It’s the mid-point mark in my year long project to change how I think about getting around! So far, the project is a massive success. But first, a few items:
Neighbor Susan noted yesterday re the amount of waste created on a daily basis while traveling. This being The Travel Month for a lot of people, that observation seems particularly apt:
I had similar feelings on our two-week road trip where the combination of eating on-the-road, the absence of the usual recycling bins and the need to stay contained in a small vehicle meant that we were throwing things into the garbage that at home we would have recycled.
It would be nice if Recycling were a national program, rather than a very uneven local option. I’ve been lots of places where recycling isn’t even available, much less an option. And traveling, where you pretty much don’t have reusable-anything, really surfaces the issue of waste in a palpable way.
My pal B2 has put approx 1500 miles on his bike since May. Whoa–nice job, my slim and good lookin friend! I’ve been reading Sightline Institute’s many great articles regarding the environment and the Northwest, and following Alan Durning’s blog Bicycle Neglect–excellent posts. Here’s one entitled Bicycle Shame, a lament and study of the many patently ridiculous stereotypes about bicyclists. To whit: bicyclists are wimps (let me see, I know I’ve been hit on a bike and sent flying through the air, only to get back on my bike as soon as I could…yeah, that’s pretty wimpy) and bicyclists are elitist (Alan suggests cyclists also probably speak French but anyway, that’s so weird, like a BMW is not elitist but a mountain bike is?). Here’s a clip from this excellent blog:
Biking is the least exclusive form of vehicular transportation there is. It’s not restricted to people with money, or people with drivers’ licenses and insurance.
Biking isn’t just cheap for bikers, it’s cheap for the communities in which people bike. Bikeways and bike racks are inexpensive to build and maintain.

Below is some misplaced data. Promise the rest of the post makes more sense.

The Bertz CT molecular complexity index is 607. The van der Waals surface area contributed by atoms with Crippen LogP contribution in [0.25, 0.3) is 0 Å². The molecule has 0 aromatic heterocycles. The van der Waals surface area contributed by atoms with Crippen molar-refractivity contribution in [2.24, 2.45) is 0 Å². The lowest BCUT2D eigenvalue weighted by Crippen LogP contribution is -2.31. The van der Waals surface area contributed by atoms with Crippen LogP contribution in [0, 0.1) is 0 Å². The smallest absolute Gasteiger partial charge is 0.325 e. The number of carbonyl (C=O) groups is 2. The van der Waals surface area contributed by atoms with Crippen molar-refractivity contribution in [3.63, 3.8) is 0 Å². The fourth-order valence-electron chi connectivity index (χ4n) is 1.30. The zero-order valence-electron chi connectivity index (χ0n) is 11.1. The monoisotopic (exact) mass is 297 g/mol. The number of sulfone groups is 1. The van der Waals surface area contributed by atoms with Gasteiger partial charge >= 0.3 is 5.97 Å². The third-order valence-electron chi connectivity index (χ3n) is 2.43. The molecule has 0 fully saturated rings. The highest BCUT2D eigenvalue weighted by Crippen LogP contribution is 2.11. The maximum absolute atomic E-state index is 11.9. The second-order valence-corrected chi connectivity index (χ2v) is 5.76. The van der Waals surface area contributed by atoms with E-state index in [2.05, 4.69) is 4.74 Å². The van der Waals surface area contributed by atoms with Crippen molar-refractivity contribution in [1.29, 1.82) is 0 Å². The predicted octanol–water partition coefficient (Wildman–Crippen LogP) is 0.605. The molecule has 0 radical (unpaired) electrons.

Biking is also cheap for nations: they don’t have to import as much oil or defend their access to that oil with billions of dollars and divisions of soldiers. It’s cheap for health-care institutions: they don’t have to treat as many car-crash injuries, as much lung disease, or as many cases of diabetes and others maladies of obesity. It’s cheap for our grandchildren who won’t have to endure as much climate disruption; cheap for polar bears who won’t have to go extinct; cheap for our consciences, our karma, our souls.
Biking, walking or sharing transportation even one day a week does a world of good.
The MLwC project half-way point
And speaking of One Day a Week: when I first started this project, I remember setting small goals of just one day a week without using my car. Then two days, and then after that, walking-biking-bussing-sharing was just more and more part of my thinking. And now? Well, right now, I’m in the midst of this small remodel which requires picking up things like carpet cleaners and finish molding and schlepping around. It’s a drag but there you have it: sometimes you need a car.
Here’s the great thing: it seems weird and irritating to drive. I would never have expected that when I started this project. Back then, driving was the norm. Now it’s not. And I find the whole traffic-parking-gotta-get-somewhere tension pretty aggravating and weird. It’s true: I find biking/bussing/walking to be a preferable method of transport, call me elitist. 😉
So, without further ado, here are the stats.
Review round-up from Day 90 :
Car: 535 miles, approx 85% multi-task, multi-occupant
Bike: 176.30 miles, increasing daily mileage from Day 1 to Day 90 (by a lot!)
Hybrid-electro Bus: 60 miles (didn’t utilize the bus until around day 60)
From Day 90 to present:
Car: 301.4 miles, approx 95% shared, with average 3 tasks per outing
Bike: 154.3 miles, a little less than the first round-up
Hybrid-electro Bus: 136 miles–more than double
By foot: 156.5. I didn’t track this previously.
- Significant reduction in use of my car, which is interesting since during the first 90 days, I was out of the country a lot and couldn’t use my car. So reducing my usage while still being in Seattle is a big improvement.
- significant increase in bus usage–which I attribute to “learning to love downtown Seattle again.” Meaning: if you don’t have to deal w parking and traffic, Seattle’s a great place to visit!
- Much more conscious use of walking, jogging, or other foot powered transportation.
- Weird little decrease in bike usage. Not sure what’s up there.
I believe, for now, I have seriously and successfully changed my habitual transportation thinking.
Daily Stats: (Mon- Wed)
Car: 7 miles (2 tasks)
Bike: 10 miles
Bus: 15 miles